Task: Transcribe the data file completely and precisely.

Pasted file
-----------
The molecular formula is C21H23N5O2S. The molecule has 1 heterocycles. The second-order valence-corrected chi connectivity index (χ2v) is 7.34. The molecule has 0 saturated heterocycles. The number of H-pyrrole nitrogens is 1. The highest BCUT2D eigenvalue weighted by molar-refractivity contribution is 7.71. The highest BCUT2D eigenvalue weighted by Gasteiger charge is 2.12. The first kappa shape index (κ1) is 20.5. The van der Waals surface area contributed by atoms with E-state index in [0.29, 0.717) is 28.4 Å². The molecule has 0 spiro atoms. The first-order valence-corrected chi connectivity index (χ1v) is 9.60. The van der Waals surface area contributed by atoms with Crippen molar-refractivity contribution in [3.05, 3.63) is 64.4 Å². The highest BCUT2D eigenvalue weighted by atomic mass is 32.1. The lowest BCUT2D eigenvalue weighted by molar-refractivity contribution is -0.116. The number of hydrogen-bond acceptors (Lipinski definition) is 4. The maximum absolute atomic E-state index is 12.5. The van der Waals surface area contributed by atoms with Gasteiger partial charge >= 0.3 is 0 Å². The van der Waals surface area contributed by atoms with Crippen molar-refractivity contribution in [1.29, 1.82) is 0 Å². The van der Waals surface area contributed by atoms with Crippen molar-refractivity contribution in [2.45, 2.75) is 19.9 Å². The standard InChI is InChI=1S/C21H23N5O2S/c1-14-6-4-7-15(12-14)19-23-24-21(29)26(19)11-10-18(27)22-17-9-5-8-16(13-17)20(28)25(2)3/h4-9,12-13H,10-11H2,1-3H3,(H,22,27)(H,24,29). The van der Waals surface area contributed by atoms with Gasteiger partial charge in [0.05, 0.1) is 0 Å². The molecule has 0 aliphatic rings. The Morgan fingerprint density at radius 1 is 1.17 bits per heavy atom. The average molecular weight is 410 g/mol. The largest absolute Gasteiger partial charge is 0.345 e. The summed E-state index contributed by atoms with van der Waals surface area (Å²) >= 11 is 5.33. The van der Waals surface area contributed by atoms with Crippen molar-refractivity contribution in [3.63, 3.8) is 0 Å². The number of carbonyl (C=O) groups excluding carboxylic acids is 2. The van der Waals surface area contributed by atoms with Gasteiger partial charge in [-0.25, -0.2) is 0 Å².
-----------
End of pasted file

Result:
The molecular formula is C21H23N5O2S. The molecule has 1 heterocycles. The second-order valence-corrected chi connectivity index (χ2v) is 7.34. The molecule has 0 saturated heterocycles. The number of H-pyrrole nitrogens is 1. The highest BCUT2D eigenvalue weighted by molar-refractivity contribution is 7.71. The highest BCUT2D eigenvalue weighted by Gasteiger charge is 2.12. The first kappa shape index (κ1) is 20.5. The van der Waals surface area contributed by atoms with E-state index in [0.29, 0.717) is 28.4 Å². The molecule has 0 spiro atoms. The first-order valence-corrected chi connectivity index (χ1v) is 9.60. The van der Waals surface area contributed by atoms with Crippen molar-refractivity contribution in [3.05, 3.63) is 64.4 Å². The highest BCUT2D eigenvalue weighted by atomic mass is 32.1. The lowest BCUT2D eigenvalue weighted by molar-refractivity contribution is -0.116. The number of hydrogen-bond acceptors (Lipinski definition) is 4. The maximum absolute atomic E-state index is 12.5. The van der Waals surface area contributed by atoms with Gasteiger partial charge >= 0.3 is 0 Å². The van der Waals surface area contributed by atoms with Crippen molar-refractivity contribution in [1.29, 1.82) is 0 Å². The van der Waals surface area contributed by atoms with Crippen molar-refractivity contribution in [2.45, 2.75) is 19.9 Å². The standard InChI is InChI=1S/C21H23N5O2S/c1-14-6-4-7-15(12-14)19-23-24-21(29)26(19)11-10-18(27)22-17-9-5-8-16(13-17)20(28)25(2)3/h4-9,12-13H,10-11H2,1-3H3,(H,22,27)(H,24,29). The van der Waals surface area contributed by atoms with Gasteiger partial charge in [0.05, 0.1) is 0 Å². The molecule has 0 aliphatic rings. The Morgan fingerprint density at radius 1 is 1.17 bits per heavy atom. The average molecular weight is 410 g/mol. The largest absolute Gasteiger partial charge is 0.345 e. The summed E-state index contributed by atoms with van der Waals surface area (Å²) >= 11 is 5.33. The van der Waals surface area contributed by atoms with Crippen molar-refractivity contribution in [3.63, 3.8) is 0 Å². The number of carbonyl (C=O) groups excluding carboxylic acids is 2. The van der Waals surface area contributed by atoms with Gasteiger partial charge in [-0.25, -0.2) is 0 Å².